They Actually DID Kind Of Do A Traffic Study On The George Washington Bridge -- And Here Is What They Found

Gov. Chris Christie’s (R-N.J) Port Authority appointees said that September’s mess at the George Washington Bridge was part of a “traffic study.” This has been widely mocked as a ludicrous cover story.

Well, it turns out, they sort of were conducting a study. That is, while the closures appear to have been politically motivated, the “study” guise existed at the time the closures were going on, and was not wholly invented after the fact.

There’s even a Port Authority PowerPoint deck dated Sept. 12, the fourth day of the closures, titled “Reallocation Of Toll Lanes At The GWB: An EARLY assessment of the benefits of the trial.” This presentation was among documents released today by the New Jersey State Assembly committee investigating the Bridgegate scandal.

When Christie’s appointees closed two of three local access lanes to the bridge, Port Authority engineers really did watch the traffic effects closely. They found the change caused traffic backups in Fort Lee that stretched over half a mile and lasted well past rush hour, all the way until noon. Oops!

There was an offset: Traffic on Interstate 95, which got to use the two added tollbooths that were taken away from local traffic, moved faster. In fact, I-95 traffic experienced 966 fewer vehicle-hours of delay each day as a result of the change. Unfortunately, the mess in Fort Lee added 2,800 vehicle-hours of delay for local traffic.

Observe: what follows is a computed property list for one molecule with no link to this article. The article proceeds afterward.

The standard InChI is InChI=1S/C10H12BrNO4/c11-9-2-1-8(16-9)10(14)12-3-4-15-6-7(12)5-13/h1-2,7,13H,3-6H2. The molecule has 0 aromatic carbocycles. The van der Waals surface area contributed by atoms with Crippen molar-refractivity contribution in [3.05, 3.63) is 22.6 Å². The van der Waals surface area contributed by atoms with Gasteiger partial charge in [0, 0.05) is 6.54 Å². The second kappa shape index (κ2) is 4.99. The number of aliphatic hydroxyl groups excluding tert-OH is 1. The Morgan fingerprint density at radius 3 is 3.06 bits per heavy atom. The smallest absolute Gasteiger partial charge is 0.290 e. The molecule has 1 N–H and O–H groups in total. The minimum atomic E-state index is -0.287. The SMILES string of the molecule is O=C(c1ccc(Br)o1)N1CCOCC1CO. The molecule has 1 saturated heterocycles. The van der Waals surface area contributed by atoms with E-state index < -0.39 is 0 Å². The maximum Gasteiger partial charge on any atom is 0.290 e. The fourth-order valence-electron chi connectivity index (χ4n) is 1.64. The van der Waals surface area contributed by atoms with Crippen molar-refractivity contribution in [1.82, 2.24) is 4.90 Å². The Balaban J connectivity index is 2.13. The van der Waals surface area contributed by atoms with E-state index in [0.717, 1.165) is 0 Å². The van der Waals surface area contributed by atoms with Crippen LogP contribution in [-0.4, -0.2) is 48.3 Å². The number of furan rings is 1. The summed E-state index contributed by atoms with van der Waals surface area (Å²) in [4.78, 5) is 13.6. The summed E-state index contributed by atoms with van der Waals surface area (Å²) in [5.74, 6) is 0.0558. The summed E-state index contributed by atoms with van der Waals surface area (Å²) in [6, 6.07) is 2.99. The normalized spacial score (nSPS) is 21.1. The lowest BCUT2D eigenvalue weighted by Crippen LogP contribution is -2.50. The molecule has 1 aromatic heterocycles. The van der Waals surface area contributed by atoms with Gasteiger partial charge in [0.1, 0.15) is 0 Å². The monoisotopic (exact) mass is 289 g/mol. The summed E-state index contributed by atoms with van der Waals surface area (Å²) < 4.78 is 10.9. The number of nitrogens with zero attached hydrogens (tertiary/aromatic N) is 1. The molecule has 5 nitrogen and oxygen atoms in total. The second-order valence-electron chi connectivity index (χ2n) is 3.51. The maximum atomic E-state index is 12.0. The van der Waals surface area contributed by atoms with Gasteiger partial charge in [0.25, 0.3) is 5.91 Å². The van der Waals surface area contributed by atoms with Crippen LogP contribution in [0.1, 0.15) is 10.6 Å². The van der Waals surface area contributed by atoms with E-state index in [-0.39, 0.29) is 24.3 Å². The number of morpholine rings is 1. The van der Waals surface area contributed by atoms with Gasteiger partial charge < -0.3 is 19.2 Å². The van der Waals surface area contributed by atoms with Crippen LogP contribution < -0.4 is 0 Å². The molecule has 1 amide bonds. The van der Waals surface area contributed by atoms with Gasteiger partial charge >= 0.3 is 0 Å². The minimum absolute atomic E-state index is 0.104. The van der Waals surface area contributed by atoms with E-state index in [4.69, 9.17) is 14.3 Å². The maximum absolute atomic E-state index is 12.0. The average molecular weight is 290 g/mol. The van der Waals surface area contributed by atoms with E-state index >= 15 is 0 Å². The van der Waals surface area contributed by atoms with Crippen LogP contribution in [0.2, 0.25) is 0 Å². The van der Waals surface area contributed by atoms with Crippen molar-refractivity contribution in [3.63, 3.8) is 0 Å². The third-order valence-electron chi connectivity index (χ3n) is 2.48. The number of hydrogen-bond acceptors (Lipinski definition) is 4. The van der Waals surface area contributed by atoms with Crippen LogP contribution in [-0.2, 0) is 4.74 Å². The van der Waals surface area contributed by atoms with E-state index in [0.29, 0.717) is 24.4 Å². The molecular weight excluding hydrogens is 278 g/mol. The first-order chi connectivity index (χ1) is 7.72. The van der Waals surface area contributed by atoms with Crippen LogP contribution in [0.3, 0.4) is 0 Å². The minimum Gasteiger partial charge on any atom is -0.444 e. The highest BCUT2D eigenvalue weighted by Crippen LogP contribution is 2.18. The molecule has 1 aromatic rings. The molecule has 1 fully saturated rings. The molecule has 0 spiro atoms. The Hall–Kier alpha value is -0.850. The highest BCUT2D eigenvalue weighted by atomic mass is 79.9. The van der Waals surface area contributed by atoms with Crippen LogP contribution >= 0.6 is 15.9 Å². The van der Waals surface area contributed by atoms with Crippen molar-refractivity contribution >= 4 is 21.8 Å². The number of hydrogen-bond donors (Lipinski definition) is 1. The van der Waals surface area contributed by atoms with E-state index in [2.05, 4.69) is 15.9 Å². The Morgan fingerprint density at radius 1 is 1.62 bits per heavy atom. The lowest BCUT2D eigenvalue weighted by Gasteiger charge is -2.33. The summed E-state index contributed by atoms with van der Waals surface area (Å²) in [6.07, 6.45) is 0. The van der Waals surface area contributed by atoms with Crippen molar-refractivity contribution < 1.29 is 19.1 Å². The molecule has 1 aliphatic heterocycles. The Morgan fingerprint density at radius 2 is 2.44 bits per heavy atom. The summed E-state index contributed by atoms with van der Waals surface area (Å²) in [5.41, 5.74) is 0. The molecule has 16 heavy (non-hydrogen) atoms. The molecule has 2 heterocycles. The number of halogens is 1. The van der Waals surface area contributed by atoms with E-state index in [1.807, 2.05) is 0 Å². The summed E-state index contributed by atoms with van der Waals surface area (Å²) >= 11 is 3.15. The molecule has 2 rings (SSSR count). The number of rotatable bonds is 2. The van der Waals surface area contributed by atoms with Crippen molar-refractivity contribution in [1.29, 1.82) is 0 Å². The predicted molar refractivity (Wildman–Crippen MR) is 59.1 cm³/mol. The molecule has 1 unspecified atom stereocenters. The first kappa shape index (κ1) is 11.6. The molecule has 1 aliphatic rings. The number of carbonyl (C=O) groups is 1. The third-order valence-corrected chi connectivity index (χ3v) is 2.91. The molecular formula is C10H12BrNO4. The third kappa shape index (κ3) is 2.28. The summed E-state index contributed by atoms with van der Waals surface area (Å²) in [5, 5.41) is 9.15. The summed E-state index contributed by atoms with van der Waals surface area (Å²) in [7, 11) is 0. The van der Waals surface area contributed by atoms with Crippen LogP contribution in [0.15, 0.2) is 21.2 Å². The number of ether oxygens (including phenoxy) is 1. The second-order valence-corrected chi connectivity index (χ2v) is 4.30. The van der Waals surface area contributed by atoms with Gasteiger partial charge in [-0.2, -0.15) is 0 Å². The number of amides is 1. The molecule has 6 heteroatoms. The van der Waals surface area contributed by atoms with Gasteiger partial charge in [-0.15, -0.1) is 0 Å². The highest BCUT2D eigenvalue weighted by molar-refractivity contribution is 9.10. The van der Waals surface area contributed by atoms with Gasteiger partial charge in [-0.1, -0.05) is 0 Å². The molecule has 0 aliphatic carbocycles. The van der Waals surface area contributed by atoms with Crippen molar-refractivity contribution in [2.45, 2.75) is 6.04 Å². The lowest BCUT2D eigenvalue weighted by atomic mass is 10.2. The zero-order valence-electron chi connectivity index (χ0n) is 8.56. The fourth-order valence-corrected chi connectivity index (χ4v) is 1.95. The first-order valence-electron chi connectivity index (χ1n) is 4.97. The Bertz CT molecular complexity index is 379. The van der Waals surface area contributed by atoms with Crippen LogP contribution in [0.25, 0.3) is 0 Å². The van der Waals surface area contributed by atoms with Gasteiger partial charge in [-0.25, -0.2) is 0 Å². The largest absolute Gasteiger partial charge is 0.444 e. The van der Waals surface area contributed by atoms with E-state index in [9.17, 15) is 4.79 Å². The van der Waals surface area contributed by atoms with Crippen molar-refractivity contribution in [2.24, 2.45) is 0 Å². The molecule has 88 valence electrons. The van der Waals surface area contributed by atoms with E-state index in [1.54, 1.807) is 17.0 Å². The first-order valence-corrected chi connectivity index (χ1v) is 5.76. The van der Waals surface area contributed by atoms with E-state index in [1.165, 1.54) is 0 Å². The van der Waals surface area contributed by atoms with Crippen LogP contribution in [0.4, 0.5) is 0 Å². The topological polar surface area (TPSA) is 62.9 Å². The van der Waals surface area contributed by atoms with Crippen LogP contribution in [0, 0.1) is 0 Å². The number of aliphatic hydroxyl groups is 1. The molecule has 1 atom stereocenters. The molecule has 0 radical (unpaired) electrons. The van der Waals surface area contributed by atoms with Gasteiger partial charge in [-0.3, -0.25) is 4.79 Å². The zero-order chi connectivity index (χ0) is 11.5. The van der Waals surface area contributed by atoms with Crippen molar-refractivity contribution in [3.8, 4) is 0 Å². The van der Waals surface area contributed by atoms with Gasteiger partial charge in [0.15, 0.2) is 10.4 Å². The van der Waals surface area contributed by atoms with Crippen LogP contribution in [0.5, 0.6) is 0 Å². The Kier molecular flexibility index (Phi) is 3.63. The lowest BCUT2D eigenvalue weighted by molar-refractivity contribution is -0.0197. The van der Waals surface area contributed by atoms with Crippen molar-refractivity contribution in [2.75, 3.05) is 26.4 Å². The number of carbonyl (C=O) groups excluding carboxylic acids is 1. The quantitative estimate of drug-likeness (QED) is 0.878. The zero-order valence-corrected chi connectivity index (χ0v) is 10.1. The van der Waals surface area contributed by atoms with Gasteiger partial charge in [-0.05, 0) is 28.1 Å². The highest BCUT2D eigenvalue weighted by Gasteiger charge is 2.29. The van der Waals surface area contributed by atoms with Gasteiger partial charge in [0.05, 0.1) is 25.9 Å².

That sounds like a failure. But Port Authority engineers weren’t ready to draw that conclusion, at least as of Sept. 12. Here’s the last slide of the deck:

The Port Authority engineers who carried out this “study” on the orders of Christie’s political appointees seem to have realised it wasn’t much of a study. In one email, traffic engineer Jose Rivera put scare quotes around “test” when describing the operation.

On Sept. 13, Port Authority Executive Director Patrick Foye, an appointee of Gov. Andrew Cuomo (D-N.Y.) put an end to the traffic “study”, so it appears the PowerPoint deck was never updated with a firmer set of conclusions.

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